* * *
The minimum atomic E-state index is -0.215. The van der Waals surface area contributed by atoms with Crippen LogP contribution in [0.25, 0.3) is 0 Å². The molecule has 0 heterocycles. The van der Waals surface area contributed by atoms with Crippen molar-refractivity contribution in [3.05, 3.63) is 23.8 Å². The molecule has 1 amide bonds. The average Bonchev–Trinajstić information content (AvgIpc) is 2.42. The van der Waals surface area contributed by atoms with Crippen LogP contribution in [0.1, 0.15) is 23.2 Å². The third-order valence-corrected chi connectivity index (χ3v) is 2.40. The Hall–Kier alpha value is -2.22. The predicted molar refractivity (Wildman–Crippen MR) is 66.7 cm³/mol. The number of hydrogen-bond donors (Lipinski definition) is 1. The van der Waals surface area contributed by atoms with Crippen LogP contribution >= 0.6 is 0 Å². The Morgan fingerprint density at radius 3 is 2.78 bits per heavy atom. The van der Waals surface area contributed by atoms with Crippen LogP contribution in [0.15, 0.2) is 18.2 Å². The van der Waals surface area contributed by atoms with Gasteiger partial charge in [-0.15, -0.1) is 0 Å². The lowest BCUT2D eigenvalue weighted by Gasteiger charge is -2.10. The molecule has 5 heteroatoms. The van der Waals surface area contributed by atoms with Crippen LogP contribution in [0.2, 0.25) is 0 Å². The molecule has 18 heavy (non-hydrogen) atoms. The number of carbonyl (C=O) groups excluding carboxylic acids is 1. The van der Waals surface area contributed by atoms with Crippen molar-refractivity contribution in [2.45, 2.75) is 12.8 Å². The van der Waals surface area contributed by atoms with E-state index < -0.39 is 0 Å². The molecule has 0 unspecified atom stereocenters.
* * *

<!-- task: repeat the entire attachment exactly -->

The minimum atomic E-state index is -0.215. The van der Waals surface area contributed by atoms with Crippen LogP contribution in [0.25, 0.3) is 0 Å². The molecule has 0 heterocycles. The van der Waals surface area contributed by atoms with Crippen molar-refractivity contribution in [3.05, 3.63) is 23.8 Å². The molecule has 1 amide bonds. The average Bonchev–Trinajstić information content (AvgIpc) is 2.42. The van der Waals surface area contributed by atoms with Crippen LogP contribution in [0.1, 0.15) is 23.2 Å². The third-order valence-corrected chi connectivity index (χ3v) is 2.40. The Hall–Kier alpha value is -2.22. The predicted molar refractivity (Wildman–Crippen MR) is 66.7 cm³/mol. The number of hydrogen-bond donors (Lipinski definition) is 1. The van der Waals surface area contributed by atoms with Crippen LogP contribution >= 0.6 is 0 Å². The Morgan fingerprint density at radius 3 is 2.78 bits per heavy atom. The van der Waals surface area contributed by atoms with Crippen LogP contribution in [0.15, 0.2) is 18.2 Å². The van der Waals surface area contributed by atoms with Gasteiger partial charge in [-0.15, -0.1) is 0 Å². The lowest BCUT2D eigenvalue weighted by Gasteiger charge is -2.10. The molecule has 5 heteroatoms. The van der Waals surface area contributed by atoms with Crippen LogP contribution in [0.2, 0.25) is 0 Å². The molecule has 18 heavy (non-hydrogen) atoms. The number of carbonyl (C=O) groups excluding carboxylic acids is 1. The van der Waals surface area contributed by atoms with Crippen molar-refractivity contribution in [2.45, 2.75) is 12.8 Å². The van der Waals surface area contributed by atoms with E-state index < -0.39 is 0 Å². The molecule has 0 unspecified atom stereocenters.